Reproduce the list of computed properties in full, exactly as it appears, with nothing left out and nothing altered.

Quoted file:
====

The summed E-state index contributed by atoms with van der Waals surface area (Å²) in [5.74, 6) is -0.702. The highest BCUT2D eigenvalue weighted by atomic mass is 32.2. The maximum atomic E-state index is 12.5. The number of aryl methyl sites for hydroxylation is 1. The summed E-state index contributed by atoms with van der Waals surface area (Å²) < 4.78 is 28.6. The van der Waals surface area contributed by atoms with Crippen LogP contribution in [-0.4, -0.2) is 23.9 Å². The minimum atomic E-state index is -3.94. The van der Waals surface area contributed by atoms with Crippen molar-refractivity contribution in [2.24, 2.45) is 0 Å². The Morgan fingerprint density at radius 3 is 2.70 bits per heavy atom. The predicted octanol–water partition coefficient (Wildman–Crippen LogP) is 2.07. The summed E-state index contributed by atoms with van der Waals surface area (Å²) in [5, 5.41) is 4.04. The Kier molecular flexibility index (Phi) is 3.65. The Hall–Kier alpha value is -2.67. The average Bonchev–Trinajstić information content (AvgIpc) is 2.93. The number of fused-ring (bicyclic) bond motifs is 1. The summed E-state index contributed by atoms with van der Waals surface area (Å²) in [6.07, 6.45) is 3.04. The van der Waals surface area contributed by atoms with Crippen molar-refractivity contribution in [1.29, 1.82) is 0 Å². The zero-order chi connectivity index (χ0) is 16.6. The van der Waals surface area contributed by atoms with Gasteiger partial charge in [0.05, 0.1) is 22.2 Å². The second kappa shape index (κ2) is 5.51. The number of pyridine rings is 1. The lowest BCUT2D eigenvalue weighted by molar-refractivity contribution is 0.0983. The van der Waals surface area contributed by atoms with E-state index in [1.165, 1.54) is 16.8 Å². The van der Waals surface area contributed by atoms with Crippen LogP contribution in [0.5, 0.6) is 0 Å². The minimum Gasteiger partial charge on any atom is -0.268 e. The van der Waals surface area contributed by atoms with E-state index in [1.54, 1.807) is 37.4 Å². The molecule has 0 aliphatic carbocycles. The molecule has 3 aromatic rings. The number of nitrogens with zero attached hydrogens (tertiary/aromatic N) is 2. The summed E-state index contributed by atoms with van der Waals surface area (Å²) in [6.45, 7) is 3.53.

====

The summed E-state index contributed by atoms with van der Waals surface area (Å²) in [5.74, 6) is -0.702. The highest BCUT2D eigenvalue weighted by atomic mass is 32.2. The maximum atomic E-state index is 12.5. The number of aryl methyl sites for hydroxylation is 1. The summed E-state index contributed by atoms with van der Waals surface area (Å²) < 4.78 is 28.6. The van der Waals surface area contributed by atoms with Crippen LogP contribution in [-0.4, -0.2) is 23.9 Å². The minimum atomic E-state index is -3.94. The van der Waals surface area contributed by atoms with Crippen molar-refractivity contribution in [2.24, 2.45) is 0 Å². The Morgan fingerprint density at radius 3 is 2.70 bits per heavy atom. The predicted octanol–water partition coefficient (Wildman–Crippen LogP) is 2.07. The summed E-state index contributed by atoms with van der Waals surface area (Å²) in [5, 5.41) is 4.04. The Kier molecular flexibility index (Phi) is 3.65. The Hall–Kier alpha value is -2.67. The average Bonchev–Trinajstić information content (AvgIpc) is 2.93. The number of fused-ring (bicyclic) bond motifs is 1. The summed E-state index contributed by atoms with van der Waals surface area (Å²) in [6.07, 6.45) is 3.04. The van der Waals surface area contributed by atoms with Crippen molar-refractivity contribution in [1.29, 1.82) is 0 Å². The zero-order chi connectivity index (χ0) is 16.6. The van der Waals surface area contributed by atoms with Gasteiger partial charge in [0.05, 0.1) is 22.2 Å². The second kappa shape index (κ2) is 5.51. The number of pyridine rings is 1. The lowest BCUT2D eigenvalue weighted by molar-refractivity contribution is 0.0983. The van der Waals surface area contributed by atoms with E-state index in [1.165, 1.54) is 16.8 Å². The van der Waals surface area contributed by atoms with Crippen LogP contribution in [0.5, 0.6) is 0 Å². The minimum Gasteiger partial charge on any atom is -0.268 e. The van der Waals surface area contributed by atoms with E-state index in [1.54, 1.807) is 37.4 Å². The molecule has 0 aliphatic carbocycles. The molecule has 3 aromatic rings. The number of nitrogens with zero attached hydrogens (tertiary/aromatic N) is 2. The summed E-state index contributed by atoms with van der Waals surface area (Å²) in [6.45, 7) is 3.53.